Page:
Demand for CBD office space defies COVID expectations, except for Melbourne

Australia’s capital city office markets have shown remarkable resilience in the face of the impacts of COVID-19 over the first half of 2021, with the key exception being the Melbourne CBD where demand for office space fell by the largest level on record.

Australia’s aggregate vacancy rate for all office markets increased only slightly from 11.6 to 11.9 per cent for the six month period to July 2021, according to the Property Council of Australia’s Office Market Report. The report measures the levels of leased space, not worker occupancy of office space.

Overall CBD vacancy edged higher from 11.1 per cent to 11.2 per cent. While non-CBD markets also recorded a small vacancy increase, from 13.0 per cent to 13.6 per cent.

Property Council Chief Executive Ken Morrison said that the numbers reflect pleasingly solid demand for office amid the disruptions of the pandemic.

“Australia’s office markets have shown remarkable resilience over the past six months, with overall aggregate vacancy levels only increasing slightly,” Mr Morrison said.

“Excluding Melbourne, demand for CBD office space grew by 85,000 sqm over the six months, a result that few would have predicted given the impacts of the pandemic.

“In contrast, demand for space in the Melbourne CBD dropped by more than twice as much as its previous largest six-monthly fall on record.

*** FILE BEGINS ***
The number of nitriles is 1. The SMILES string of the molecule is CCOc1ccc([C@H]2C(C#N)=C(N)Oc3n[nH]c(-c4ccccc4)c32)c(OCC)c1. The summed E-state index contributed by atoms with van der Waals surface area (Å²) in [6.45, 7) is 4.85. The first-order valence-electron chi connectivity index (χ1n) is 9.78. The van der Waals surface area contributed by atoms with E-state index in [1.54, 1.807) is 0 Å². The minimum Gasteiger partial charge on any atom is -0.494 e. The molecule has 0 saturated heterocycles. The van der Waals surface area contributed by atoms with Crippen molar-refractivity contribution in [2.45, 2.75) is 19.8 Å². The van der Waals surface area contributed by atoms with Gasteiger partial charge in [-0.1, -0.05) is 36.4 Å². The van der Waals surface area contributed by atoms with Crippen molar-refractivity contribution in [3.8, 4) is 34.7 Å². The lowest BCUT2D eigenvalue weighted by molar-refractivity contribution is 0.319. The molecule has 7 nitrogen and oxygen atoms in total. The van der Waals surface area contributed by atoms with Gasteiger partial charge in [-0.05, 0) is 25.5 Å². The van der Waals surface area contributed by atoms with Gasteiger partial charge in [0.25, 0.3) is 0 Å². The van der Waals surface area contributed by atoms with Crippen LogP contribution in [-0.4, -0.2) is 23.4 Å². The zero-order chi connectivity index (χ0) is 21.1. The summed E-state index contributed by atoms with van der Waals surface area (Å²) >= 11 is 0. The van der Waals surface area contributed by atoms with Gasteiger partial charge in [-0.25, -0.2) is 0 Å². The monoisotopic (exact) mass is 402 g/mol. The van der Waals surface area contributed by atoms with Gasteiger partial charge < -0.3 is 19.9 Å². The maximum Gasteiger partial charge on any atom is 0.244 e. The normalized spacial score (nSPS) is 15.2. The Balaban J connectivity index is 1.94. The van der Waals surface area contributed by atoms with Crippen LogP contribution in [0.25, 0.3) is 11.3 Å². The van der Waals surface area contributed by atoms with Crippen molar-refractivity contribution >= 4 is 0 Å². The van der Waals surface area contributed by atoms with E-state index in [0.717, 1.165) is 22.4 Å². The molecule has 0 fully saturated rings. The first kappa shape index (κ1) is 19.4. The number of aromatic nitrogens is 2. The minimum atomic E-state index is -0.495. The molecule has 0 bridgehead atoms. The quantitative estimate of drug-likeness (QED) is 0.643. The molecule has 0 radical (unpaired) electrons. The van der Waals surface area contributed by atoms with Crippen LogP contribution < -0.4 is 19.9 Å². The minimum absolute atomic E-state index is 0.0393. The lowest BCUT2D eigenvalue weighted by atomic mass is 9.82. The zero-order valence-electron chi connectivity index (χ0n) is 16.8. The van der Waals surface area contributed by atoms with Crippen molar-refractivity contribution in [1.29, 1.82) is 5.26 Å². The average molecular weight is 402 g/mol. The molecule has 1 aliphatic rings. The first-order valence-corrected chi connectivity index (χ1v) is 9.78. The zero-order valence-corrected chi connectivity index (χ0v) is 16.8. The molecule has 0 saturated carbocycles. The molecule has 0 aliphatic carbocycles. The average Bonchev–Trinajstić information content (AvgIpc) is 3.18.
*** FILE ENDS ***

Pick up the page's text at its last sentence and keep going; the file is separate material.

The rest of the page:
“As a result vacancy in Melbourne CBD increased to 10.4 per cent, which also has some 220,000 sqm of new supply coming online over the next six months.

“While Sydney was the only other CBD market to experience an increase in vacancy, this was the result of a significant amount of new office space coming online – demand actually grew by 27,000 sqm.

“Vacancy in other capital cities all declined: Brisbane to 13.5 per cent, Perth to 16.8 per cent, Adelaide to 15.7 per cent and Canberra to 7.7 per cent.

“Vacancy results in non-CBD markets showed a broader spread, with half increasing and half declining. In aggregate, demand for office space in non-CBD markets was flat.”

Mr Morrison said office markets still faced considerable uncertainty.

“While office markets have shown pleasing resilience, challenges remain. Lockdowns continue and the impacts of the pandemic are still working through the economy, so CBD recovery needs to be a priority for governments at all levels.

“It is a CBD’s commercial strength that underpins its role as premier cultural, dining, entertainment, retail and tourism precincts for the broader population. It’s a future we all have a stake in,” Mr Morrison said.

Office vacancies are calculated on whether a lease is in place for office space, not whether a tenant’s employees are occupying the space or working from home.

Key results – six months to July 2021

  • Aggregate Australian office market vacancy increased from 11.6 per cent to 11.9 per cent.
  • Net absorption (demand) was -11,742 sqm over the six months to July 2021. The historical average is 147,051 sqm. Net absorption in Melbourne CBD was -96,635sqm.
  • 200,044 sqm of space was added over the six months to July 2021. The historical average is 315,487 sqm.
  • A total of 145,466 sqm was withdrawn over the period, slightly less than the historical average of 160,876 sqm.
  • The markets with the strongest increases in net absorption (demand) were Canberra, Sydney CBD and Perth CBD.
  • A total of 401,605 sqm of stock is due to be added to the CBD markets in the second half of 2021, more than one and half times the historical average of 238,915 sqm. Of this, 55% will be in Melbourne, 14% in Perth, 11% in both Canberra and Brisbane, and 9% in Sydney.

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